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Rhubarb Galette with Ginger and Cardamom | Serious Crust by Annie Fassler

Rhubarb Galette with Ginger and Cardamom

Rhubarb Galette with Ginger and Cardamom | Serious Crust by Annie Fassler
Rhubarb Galette with Ginger and Cardamom | Serious Crust by Annie Fassler
Rhubarb Galette with Ginger and Cardamom | Serious Crust by Annie Fassler
Rhubarb Galette with Ginger and Cardamom | Serious Crust by Annie Fassler
Rhubarb Galette with Ginger and Cardamom | Serious Crust by Annie Fassler
Rhubarb Galette with Ginger and Cardamom | Serious Crust by Annie Fassler
Rhubarb Galette with Ginger and Cardamom | Serious Crust by Annie Fassler

There is something about home that is indescribable. We haven’t finished purchasing all the things we need for our new apartment yet, like shoe racks and lamps and soap dispensers. But still, this place feels more like home than any place I’ve lived in a long time. We picked the curtains and the plants, our art is hanging on all the walls, and I have all of my kitchen appliances in one place – no boxes, no storage, no knowing that one day I’m going to have to go through all these cookbooks to figure out what belongs to whom. Nope – it’s all ours.

And now that we have a table and enough chairs for a few extra bums to sit in, all I want is to have people over all the time. We’ve been pretty successful so far – having people over almost twice a week since we’ve moved in. It has reinforced my love of cooking for people, of making an excuse to get together. But why should we need an excuse? Isn’t good company enough? Add to that a home cooked meal and a bottle of wine and how could anyone turn you down? I feel lucky that we’ve gathered a little community who feels the same way, that there’s no better reason to be together other than it’s been a few days since we’ve last seen each other.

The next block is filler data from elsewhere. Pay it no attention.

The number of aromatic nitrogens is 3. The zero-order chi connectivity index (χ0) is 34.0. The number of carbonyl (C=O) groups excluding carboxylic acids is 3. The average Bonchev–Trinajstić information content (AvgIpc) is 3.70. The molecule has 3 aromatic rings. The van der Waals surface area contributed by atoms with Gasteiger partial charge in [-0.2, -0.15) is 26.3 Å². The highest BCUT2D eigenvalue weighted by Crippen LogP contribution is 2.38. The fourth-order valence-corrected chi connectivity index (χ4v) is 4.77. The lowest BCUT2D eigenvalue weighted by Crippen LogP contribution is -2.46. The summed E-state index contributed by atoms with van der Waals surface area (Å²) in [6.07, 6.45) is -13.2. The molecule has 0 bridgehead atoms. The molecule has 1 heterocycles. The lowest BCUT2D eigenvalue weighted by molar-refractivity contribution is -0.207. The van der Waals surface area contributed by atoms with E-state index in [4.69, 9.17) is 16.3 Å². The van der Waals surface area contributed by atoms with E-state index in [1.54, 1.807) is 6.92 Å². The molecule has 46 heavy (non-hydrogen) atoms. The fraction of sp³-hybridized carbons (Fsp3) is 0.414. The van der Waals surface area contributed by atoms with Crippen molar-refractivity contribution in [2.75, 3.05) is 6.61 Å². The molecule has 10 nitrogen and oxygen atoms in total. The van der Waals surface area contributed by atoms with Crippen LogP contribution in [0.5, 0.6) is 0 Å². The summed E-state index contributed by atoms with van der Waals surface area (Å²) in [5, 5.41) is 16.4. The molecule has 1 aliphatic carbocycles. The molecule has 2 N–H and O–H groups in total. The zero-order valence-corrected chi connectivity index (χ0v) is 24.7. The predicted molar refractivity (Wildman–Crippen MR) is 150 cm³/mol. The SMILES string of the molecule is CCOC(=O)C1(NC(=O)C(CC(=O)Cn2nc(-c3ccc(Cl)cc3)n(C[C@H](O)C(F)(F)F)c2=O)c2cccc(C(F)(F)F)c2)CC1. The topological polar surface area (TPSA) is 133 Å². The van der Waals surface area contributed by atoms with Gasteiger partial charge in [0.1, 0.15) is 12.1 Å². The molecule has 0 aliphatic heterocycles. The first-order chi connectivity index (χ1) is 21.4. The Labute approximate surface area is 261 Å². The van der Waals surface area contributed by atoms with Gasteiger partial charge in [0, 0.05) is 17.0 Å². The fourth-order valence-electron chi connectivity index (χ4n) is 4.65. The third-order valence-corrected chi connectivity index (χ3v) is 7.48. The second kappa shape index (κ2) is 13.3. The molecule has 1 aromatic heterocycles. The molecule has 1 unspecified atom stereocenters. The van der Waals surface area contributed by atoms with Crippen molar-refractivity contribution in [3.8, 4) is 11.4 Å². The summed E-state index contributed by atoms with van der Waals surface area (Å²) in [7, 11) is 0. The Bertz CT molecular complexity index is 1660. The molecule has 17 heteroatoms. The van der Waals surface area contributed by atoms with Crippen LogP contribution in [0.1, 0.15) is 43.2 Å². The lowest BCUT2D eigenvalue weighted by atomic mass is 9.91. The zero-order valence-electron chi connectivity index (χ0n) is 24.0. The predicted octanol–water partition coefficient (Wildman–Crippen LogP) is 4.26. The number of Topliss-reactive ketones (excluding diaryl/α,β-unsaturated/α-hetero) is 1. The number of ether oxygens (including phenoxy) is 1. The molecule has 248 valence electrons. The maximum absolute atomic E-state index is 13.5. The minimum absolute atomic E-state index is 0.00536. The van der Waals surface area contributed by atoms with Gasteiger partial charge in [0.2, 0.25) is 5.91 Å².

It helps that it’s spring – dusk drags its feet a little more each day, the tulips on our walkway have come and mostly gone at this point, and they’ve put up the annual rosé wine display at the local grocery store. It’s the time of year when people come out of hibernation, itching to wear their short sleeves and dig out their sunglasses, ready to get their hands dirty in the garden (we’re hoping to plant ours this weekend), antsy to go on evening strolls. For me spring means always having a pound of rhubarb in the fridge, ready to roast into a compote for topping ice cream or simmer into a syrup for mixing into cocktails or slice and bake into a galette. I would do the same if I were you.

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Hummus Three Ways: Basic, Balsamic, and Chipotle | Serious Crust by Annie Fassler

Hummus Three Ways: Basic, Balsamic, and Chipotle

Hummus Three Ways: Basic, Balsamic, and Chipotle | Serious Crust by Annie Fassler
Hummus Three Ways: Basic, Balsamic, and Chipotle | Serious Crust by Annie Fassler
Hummus Three Ways: Basic, Balsamic, and Chipotle | Serious Crust by Annie Fassler
Hummus Three Ways: Basic, Balsamic, and Chipotle | Serious Crust by Annie Fassler